Yale School of Drama’s financial aid policy has been designed to ensure that, within the School of Drama’s resources, all qualified students with financial need will have the opportunity to attend Yale.* Each year, the School awards a substantial amount of financial aid, totaling more than $6.1 million in 2016–2017.
Financial aid at the School of Drama is awarded on the basis of financial need. The financial aid award consists of a combination of work-study employment, educational loan, tuition scholarship, and living stipend. As of 2016, the average student with demonstrated financial need receives from the School work-study employment, scholarship grants, and living expense stipends, providing 82 percent of the cost of attendance (equivalent to 124 percent of tuition) over three years, and can expect to finish his/her training with as little as $9,000 in educational loans ($4,500 for one-year technical interns).
Students who do not qualify for traditional financial aid may be able to receive assistance through work-study employment and various supplemental loan programs.*All information in this section is typical of the 2016–2017 academic year. It may differ from year to year depending on changes in federal regulations, the cost of living, and available financial resources.
Statement on Confidentiality
Requirements of Yale School of Drama’s need-blind admission policy as well as Yale’s Policy on Student Records ensure the confidentiality of applicants’ and their families’ economic circumstances. Access to personally identifiable financial aid materials—including applications, financial aid transcripts, financial aid award letters, and loan applications—is limited to financial aid office personnel and members of the Financial Aid Committee.
Determination of Need and Financial Aid Award
Yale School of Drama’s Financial Aid Office makes financial aid awards which, when added to the funds that are expected from students, their spouses, their families, and other available sources, should enable students to meet the basic costs of attending Yale.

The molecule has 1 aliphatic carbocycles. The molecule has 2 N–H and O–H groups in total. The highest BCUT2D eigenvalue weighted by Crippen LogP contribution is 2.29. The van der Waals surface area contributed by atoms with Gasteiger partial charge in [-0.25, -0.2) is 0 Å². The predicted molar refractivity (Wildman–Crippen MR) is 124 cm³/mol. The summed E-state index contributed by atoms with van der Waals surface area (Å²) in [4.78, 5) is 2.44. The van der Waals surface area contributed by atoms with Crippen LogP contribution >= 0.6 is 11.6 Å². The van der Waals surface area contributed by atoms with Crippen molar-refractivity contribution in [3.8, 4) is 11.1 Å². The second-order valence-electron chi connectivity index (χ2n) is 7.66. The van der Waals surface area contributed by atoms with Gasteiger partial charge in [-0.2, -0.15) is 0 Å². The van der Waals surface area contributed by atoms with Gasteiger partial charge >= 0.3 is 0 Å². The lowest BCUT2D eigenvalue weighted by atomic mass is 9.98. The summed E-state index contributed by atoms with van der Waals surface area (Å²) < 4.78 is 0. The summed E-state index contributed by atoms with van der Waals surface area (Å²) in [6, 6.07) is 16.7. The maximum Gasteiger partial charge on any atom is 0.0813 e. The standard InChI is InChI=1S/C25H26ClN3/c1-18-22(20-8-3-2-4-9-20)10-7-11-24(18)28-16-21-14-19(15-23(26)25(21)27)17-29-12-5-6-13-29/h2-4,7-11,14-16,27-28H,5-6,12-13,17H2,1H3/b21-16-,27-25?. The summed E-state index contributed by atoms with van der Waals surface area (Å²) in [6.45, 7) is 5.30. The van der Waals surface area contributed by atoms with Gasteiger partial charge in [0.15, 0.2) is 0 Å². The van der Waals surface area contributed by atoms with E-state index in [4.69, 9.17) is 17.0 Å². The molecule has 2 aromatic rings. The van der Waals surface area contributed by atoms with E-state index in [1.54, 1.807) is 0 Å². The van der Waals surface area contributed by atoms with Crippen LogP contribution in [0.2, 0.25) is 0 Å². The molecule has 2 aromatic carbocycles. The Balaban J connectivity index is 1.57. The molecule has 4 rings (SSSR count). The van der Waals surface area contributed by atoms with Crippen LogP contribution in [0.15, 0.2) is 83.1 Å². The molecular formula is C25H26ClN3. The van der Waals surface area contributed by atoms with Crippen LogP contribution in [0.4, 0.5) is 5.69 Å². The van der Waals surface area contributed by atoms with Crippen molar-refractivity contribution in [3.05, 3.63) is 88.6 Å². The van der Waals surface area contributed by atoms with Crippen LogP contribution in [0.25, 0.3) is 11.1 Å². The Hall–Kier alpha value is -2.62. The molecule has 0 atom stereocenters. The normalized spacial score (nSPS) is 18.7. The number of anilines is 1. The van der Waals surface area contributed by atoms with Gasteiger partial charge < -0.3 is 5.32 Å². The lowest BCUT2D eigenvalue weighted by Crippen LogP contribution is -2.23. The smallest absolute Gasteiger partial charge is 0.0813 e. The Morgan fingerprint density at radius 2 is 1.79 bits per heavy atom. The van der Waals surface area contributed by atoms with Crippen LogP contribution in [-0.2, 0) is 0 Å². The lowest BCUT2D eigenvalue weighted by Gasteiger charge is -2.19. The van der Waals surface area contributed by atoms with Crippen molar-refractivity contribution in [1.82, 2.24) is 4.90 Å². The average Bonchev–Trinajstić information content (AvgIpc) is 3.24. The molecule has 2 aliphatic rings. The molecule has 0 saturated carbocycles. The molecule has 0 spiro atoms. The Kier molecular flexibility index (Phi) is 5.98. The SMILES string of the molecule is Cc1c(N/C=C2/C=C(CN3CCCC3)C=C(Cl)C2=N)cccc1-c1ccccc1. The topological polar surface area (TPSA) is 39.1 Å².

Student and Family Resources
Students are responsible for contributing toward the cost of their own education. Financial aid recipients are expected to use a portion of their savings and assets during each year of enrollment at Yale School of Drama. Students are advised not to reduce their assets by more than the expected contribution since the balance will be assumed to exist whether spent or not. If the student’s assets increase, the expected contribution from these resources will also increase.
It is assumed that students will contribute to their own support an amount based on either last year’s or next year’s earnings. The minimum required student contribution is $2,000. If a recipient is married, his or her spouse is not a student and is capable of working, and they have no dependent children, the spouse will also be expected to contribute toward the student’s support from his or her wages.
Parental Assets and Income
A parental contribution from assets and/or income may also be assessed, regardless of the student’s age, independence, or marital status. The student can replace any expected parental contribution with an additional educational loan, if necessary.
Other resources such as outside scholarships and Veterans Administration benefits are included among a student’s resources.
Components of the Financial Aid Award
A financial aid award is determined by first establishing a standard budget, or cost of attendance. Using a set of formulae developed by the U.S. Congress, called the Federal Methodology, as well as formulas developed by the College Board, a calculation of a student’s resources and expected family contribution, if applicable, is determined. The difference between a student’s cost of attendance and the student’s personal and family contribution constitutes that student’s financial need. Under no circumstance may financial aid exceed a student’s cost of attendance.
For first-year students during the 2016–2017 academic year, the first portion of a student’s need was met through work-study employment, the earnings for which ranged between $2,877 and $5,132 depending on the student’s program of study; the next portion came in the form of an educational loan; and the balance of a student’s demonstrated need, if any, was covered by scholarship.
Sample Awards Based on High Financial Need